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Moving On From a Miscarriage


Local support groups help women through their grief



January 2013

Women who have suffered the loss of one or more pregnancies may feel as though they will never find comfort again through their ongoing grief. Yet a number of support groups in the Indianapolis area have helped many women find reassurance, healing and strength they may not have experienced otherwise.

Reverend Marsha Hutchinson of St. Luke's United Methodist Church became pregnant in 1967, during a time when there were few resources for women needing assistance with problem pregnancies. During her first trimester, Hutchinson began cramping and bleeding profusely and was taken to the hospital. After her examination, she was told that her baby had died and a D&C procedure was used to remove the fetus.

"I was devastated for many reasons, as are most women," she says. "First, I felt guilty that I had mopped the kitchen floor that night, and that I had eaten a tuna fish sandwich that day. I thought it was my fault that my baby didn't live."

Hutchinson later became pregnant again. During her eighth month of pregnancy, her baby's movements gradually lessened with time. After a week of concern, she called her doctor, who dismissed her fears and told her to wait until her next scheduled appointment. Meanwhile, "each day the baby's movements became more and more infrequent," she says. Friends tried to comfort her by telling her the baby was most likely a good napper. When Hutchinson felt no movement whatsoever, she contacted the on-call doctor.

"Upon being examined and much silence, the doctor told me 'I don't hear a heartbeat; I think your baby may have died. I will measure you now, and you come back in a week. We can tell for sure by then.'" A week later, Hutchinson was told that her baby had indeed died. When she delivered, she says, "The on-call doctor told me it would be far better to not know the gender or even see the baby because it would only make things worse. My baby was taken from my body, and there was no name given, no funeral and no spoken acknowledgment of life or of death. For 24 hours, I shared a room in the hospital with a nursing mother and went home to an empty nursery with a broken heart."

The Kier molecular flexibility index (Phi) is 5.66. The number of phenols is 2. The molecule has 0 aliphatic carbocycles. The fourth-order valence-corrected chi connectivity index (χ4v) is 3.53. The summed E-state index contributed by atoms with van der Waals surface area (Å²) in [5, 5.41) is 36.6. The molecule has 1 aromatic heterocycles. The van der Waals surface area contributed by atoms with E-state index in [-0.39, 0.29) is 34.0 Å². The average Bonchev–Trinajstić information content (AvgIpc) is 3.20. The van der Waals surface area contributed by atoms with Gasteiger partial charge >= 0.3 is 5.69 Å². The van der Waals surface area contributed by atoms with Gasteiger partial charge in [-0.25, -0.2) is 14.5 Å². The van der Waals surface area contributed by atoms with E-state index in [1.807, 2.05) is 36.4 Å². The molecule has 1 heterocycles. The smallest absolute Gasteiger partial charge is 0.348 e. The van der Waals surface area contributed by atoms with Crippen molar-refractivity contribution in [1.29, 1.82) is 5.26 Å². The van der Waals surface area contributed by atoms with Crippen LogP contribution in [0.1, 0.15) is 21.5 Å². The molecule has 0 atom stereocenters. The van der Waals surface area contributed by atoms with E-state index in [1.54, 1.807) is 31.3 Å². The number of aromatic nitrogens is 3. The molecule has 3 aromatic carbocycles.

Even today, women who have experienced a miscarriage may feel out of place and not understood for grieving the loss of a baby during its first trimester, not realizing that this loss is just as painful as having delivered a stillborn. Mary Mouradian had undergone two miscarriages, both at 12 weeks and a year apart, when she decided to attend a support group to cope with her grieving. As the other women sitting around a circle took turns speaking, they held pictures of their babies and spoke of holding them.

"When it came for my turn to speak, I said 'I don't belong here,'" remembers Mouradian. "I didn't have a child to touch, hold and see. I was told 'You need this support group even more so. You absolutely belong here. You were a mom; your loss just happened earlier.' The experience was very therapeutic."